“There is mental illness. And there is murder. The two shouldn’t be confused with each other,” writes mental health advocate Therese Borchard. (Photo: Alberto Ruggieri/Getty Images)
Every time there is a tragedy like the Germanwings plane crash in which the alleged murderer is suspected of (or is documented with) mental problems, my job as a health advocate who tries to educate the public about the complexity of mood disorders gets much, much harder.
Why? Because depression and/or suicidal thoughts are once again perceived as linked with violence. So all the progress that we, as a society, have made in trying to understand an invisible illness is lost. Once again, the 10 percent of Americans who take antidepressants become dangerous in the public mind.
The wall gets higher.
Between those who can handle their emotions.
And the “cray-crays” who may go postal at any moment.
Andreas Lubitz, the co-pilot thought to be responsible for the Germanwings plane crash, who had received treatment for suicidal tendencies before getting his pilot’s license, is merely the most recent poster boy for depression and all disorders that fall under the umbrella of “mental illness.” Two years ago, 20-year-old Adam Lanza killed 20 children and six adults at Sandy Hook Elementary School before turning the gun on himself. Media reports linked the massacre to his autism. Remember the blog I Am Adam Lanza’s Mother by Liza Long, the mother of an autistic child, trying to clarify what autism isn’t?
And then there was 23-year-old student Seung-Hui Cho, who killed 32 people at Virginia Tech, and then killed himself. The records showed only two telephone conversations and one in-person visit between Cho and mental health professionals at the Cook Counseling Center, the university’s student mental health services provider. But Cho had been admitted overnight to the hospital after his roommate became concerned when Cho threatened to take his own life.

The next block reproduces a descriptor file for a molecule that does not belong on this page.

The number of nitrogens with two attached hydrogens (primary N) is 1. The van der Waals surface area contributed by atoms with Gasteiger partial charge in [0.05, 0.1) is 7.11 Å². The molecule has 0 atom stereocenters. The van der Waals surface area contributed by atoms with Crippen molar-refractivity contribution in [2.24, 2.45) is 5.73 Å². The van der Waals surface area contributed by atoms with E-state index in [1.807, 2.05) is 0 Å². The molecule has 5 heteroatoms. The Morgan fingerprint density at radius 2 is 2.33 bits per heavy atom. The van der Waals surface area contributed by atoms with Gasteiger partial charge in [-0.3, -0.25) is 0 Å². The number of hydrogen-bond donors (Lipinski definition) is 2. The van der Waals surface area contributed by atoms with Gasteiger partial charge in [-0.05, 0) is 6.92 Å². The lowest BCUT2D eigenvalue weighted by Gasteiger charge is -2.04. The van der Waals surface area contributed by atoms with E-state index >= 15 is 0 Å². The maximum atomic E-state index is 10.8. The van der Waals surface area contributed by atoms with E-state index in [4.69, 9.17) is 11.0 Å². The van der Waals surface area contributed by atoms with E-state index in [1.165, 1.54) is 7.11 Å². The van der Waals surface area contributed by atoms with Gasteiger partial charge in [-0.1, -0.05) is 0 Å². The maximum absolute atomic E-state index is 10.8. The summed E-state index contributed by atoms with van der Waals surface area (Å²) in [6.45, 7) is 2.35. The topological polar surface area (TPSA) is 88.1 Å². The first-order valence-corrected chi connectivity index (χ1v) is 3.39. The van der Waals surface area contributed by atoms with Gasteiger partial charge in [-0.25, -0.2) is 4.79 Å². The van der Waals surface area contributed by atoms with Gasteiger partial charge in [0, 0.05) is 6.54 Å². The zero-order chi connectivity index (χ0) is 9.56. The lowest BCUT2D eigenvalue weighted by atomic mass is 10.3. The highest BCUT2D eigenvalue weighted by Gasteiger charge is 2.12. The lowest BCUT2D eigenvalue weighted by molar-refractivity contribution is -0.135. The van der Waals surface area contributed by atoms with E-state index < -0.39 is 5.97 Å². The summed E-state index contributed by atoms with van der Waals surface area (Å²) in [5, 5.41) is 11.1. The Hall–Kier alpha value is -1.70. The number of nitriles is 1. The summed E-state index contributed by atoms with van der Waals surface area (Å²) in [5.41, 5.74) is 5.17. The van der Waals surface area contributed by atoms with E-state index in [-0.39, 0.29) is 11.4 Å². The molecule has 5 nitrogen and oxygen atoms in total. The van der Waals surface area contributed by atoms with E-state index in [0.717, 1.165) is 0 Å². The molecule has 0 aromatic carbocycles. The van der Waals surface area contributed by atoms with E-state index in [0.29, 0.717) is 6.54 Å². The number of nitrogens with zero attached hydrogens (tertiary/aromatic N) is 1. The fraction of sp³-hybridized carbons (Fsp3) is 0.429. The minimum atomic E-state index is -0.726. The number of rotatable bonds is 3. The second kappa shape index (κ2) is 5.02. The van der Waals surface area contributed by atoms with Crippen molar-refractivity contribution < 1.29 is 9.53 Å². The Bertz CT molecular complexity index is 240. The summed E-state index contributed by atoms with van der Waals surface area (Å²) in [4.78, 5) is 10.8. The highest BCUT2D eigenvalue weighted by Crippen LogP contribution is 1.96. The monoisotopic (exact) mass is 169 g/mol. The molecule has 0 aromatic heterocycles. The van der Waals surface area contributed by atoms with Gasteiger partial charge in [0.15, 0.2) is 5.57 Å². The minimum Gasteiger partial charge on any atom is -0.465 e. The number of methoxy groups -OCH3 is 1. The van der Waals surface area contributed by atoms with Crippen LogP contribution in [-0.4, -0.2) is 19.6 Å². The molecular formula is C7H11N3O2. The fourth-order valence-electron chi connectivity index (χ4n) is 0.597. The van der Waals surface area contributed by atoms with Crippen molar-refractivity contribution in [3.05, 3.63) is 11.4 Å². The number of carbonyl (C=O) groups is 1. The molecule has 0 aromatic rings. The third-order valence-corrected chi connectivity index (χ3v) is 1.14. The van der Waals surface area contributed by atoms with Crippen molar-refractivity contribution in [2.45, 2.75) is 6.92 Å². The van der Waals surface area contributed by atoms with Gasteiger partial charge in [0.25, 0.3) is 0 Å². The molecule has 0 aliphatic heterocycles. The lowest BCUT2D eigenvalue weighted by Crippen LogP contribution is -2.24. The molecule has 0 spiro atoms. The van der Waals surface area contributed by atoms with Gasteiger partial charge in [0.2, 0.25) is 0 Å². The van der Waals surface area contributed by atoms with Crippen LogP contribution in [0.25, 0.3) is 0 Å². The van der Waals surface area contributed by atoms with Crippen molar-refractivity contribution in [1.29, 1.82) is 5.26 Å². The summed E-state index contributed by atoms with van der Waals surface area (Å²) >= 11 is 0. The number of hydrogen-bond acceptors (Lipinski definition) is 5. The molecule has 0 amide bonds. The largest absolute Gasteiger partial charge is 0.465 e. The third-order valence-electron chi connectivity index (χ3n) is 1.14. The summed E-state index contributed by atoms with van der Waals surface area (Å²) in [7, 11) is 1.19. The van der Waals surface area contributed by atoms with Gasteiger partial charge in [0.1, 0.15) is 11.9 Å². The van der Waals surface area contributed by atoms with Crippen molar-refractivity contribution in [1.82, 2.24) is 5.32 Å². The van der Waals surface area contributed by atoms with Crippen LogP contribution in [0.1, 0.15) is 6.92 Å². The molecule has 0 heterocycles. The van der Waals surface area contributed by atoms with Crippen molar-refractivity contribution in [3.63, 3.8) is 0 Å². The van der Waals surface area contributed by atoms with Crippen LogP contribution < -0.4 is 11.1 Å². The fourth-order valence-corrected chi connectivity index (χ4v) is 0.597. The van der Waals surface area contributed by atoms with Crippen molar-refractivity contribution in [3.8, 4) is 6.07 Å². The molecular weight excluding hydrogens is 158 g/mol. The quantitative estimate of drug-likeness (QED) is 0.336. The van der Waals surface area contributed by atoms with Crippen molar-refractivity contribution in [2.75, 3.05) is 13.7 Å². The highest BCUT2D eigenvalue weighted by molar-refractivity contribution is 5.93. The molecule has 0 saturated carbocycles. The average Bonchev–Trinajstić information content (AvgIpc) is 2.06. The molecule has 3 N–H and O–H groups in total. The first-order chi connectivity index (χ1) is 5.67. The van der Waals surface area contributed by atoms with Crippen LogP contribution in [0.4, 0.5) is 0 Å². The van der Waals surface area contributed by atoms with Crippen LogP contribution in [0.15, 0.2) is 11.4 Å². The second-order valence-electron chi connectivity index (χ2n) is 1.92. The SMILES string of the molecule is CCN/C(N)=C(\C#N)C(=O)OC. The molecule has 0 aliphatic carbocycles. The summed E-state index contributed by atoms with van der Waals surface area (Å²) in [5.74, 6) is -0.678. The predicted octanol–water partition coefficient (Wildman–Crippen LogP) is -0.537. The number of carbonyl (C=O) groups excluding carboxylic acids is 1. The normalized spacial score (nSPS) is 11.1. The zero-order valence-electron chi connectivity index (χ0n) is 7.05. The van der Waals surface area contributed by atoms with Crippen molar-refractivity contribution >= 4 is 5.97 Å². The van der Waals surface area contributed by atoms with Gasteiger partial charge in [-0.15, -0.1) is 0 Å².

I remember that one so well because I had just been hospitalized myself for severe, suicidal depression.
It seemed like when I needed support the most, people were scared to get near me, let alone help me get better.
Did they think I was like Cho?
The news headlines show only one kind of depressive … the dangerous lunatic.
Even if Cho had sought help, it’s important to distinguish between the criminal, malevolent plans that were developing in the gray matter of his brain and the entirely different kinds of ruminations that are typical of depression. One involves shooting innocent people. The other obsesses about work performance and approval from peers. News headlines don’t like to clarify this critical point, but for the sake of everyone I know who struggles with depression (thousands of people), I will.
There is mental illness.
And there is murder.
The two shouldn’t be confused with each other.
Maybe I should say it this way: I have spent years of my life fighting suicidal thoughts. Would I ever dream of hurting someone else in wanting to eliminate myself? Of course not. Nor would anyone I have ever talked to who has been suicidal, or anyone who has participated in one of my depression communities (over 6,000 people).